Twitter’s chief executive, Parag Agrawal, sought to quell employee anger on Friday during a company-wide meeting where employees demanded answers to how managers planned to handle an anticipated mass exodus prompted by Elon Musk.
The meeting comes after Musk, the Tesla chief executive who sealed a $44bn deal to buy the social media company, repeatedly criticized Twitter’s content moderation practices and a top executive responsible for setting speech and safety policies.
At the internal town hall meeting, executives said the company would monitor staff attrition daily, but it was too soon to tell how the buyout deal with Musk would affect staff retention.
Musk has pitched lenders on slashing board and executive salaries but exact cost cuts remain unclear, according to sources familiar with the matter. One source said Musk would not make decisions on job cuts until he assumed ownership of Twitter.
“I’m tired of hearing about shareholder value and fiduciary duty. What are your honest thoughts about the very high likelihood that many employees will not have jobs after the deal closes?” one Twitter employee asked Agrawal, in a question read aloud during the meeting.
Agrawal answered that Twitter had always cared about its employees and would continue to do so.
“I believe the future Twitter organization will continue to care about its impact on the world and its customers,” he said.
Executives said during the meeting that the employee attrition rate had not changed compared to the levels before the news of Musk’s interest in buying the company.
In recent days, Musk has tweeted criticism of Twitter’s top lawyer, Vijaya Gadde, a Twitter veteran widely respected across Silicon Valley and internally. known as Twitter’s “moral authority”.
On Monday, Gadde was reported to have cried during a virtual meeting with the company’s legal and policy teams as she expressed concerns about the trajectory of the company.
In response to the YouTuber Saajar Enjeti’s tweet about the company’s “top censorship advocate” who once censored the New York Post for a story on Hunter Biden’s laptop contents, Musk tweeted: “Suspending the Twitter account of a major news organization for publishing a truthful story was obviously incredibly inappropriate.”
Musk’s attack triggered a barrage of online harassment targeting Gadde. Users took aim at Gadde, tweeting: “Just quit you scum” and “WHITE POWER! WHITE PRIDE!”
Earlier this week, Musk also pushed for end-to-end encryption on the social media platform, prompting concerns among users and lawmakers who fear that such protections may make it easier for extremists and criminals to operate online.
“Twitter DMs should have end to end encryption like Signal, so no one can spy on or hack your messages,” he tweeted on Wednesday.
Employees told executives they feared Musk’s erratic behavior could destabilize Twitter’s business and hurt it financially as the company prepares to address the advertising world in a presentation next week in New York City.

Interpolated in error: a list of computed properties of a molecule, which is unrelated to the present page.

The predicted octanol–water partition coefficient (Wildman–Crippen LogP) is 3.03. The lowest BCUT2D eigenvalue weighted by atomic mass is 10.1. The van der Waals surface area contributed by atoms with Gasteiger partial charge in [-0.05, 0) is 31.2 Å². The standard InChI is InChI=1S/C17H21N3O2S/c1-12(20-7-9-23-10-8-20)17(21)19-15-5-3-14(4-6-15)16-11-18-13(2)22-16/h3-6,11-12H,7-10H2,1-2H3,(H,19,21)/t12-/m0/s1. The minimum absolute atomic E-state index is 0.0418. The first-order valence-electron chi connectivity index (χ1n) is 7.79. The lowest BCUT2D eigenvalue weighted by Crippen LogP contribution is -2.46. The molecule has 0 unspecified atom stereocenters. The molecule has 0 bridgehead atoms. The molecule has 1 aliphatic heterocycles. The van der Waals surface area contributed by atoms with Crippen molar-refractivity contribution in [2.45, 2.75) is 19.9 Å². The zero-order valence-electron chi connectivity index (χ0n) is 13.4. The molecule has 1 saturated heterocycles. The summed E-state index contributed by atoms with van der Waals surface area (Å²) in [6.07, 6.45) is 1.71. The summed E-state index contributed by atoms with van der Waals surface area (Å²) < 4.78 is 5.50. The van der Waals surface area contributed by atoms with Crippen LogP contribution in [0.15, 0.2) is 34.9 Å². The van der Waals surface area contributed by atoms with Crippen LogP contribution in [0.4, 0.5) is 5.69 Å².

“Do we have a strategy in the near-term on how to handle advertisers pulling investment?” one employee asked.
Sarah Personette, Twitter’s chief customer officer, said the company was working to communicate frequently with advertisers and reassure them “the way that we service our customers is not changing”.
After the meeting, a Twitter employee told Reuters there was little trust in what executives had to say.
“The PR speak is not landing. They told us don’t leak and do a job you are proud of, but there is no clear incentive for employees to do this,” the employee told Reuters, noting that compensation for non-executive staffers was now capped because of the deal.
Agrawal was expected to receive an estimated $42m if he were terminated within 12 months of a change in control at the social media company, according to the research firm Equilar.
During the meeting, Agrawal urged staff to expect change in the future under new leadership and acknowledged that the company could have performed better over the years.
“Yes, we could have done things differently and better. I could have done things differently. I think about that a lot,” he said.
On Friday, Twitter’s co-founder and former CEO Jack Dorsey used the platform to write: “I have tried taking a break from Twitter recently, but I must say: the company has always tried to do its best given the information it had. Every decision we made was ultimately my responsibility. In the cases we were wrong or went too far, we admitted it and worked to correct.”
He added: “A transparent system, both in policy and operations, is the right way to earn trust. Whether it’s owned by a company or an open protocol doesn’t matter _as much as_ deliberately deciding to be open about every decision and why it was made. It’s not easy to do, but it must happen.”
Dorsey also wrote that he did not believe that permanent bans were right, with the exception of those involving criminal activity. “This is why we need a protocol that’s resilient to the layers above,” I explained.
Twitter declined further comment.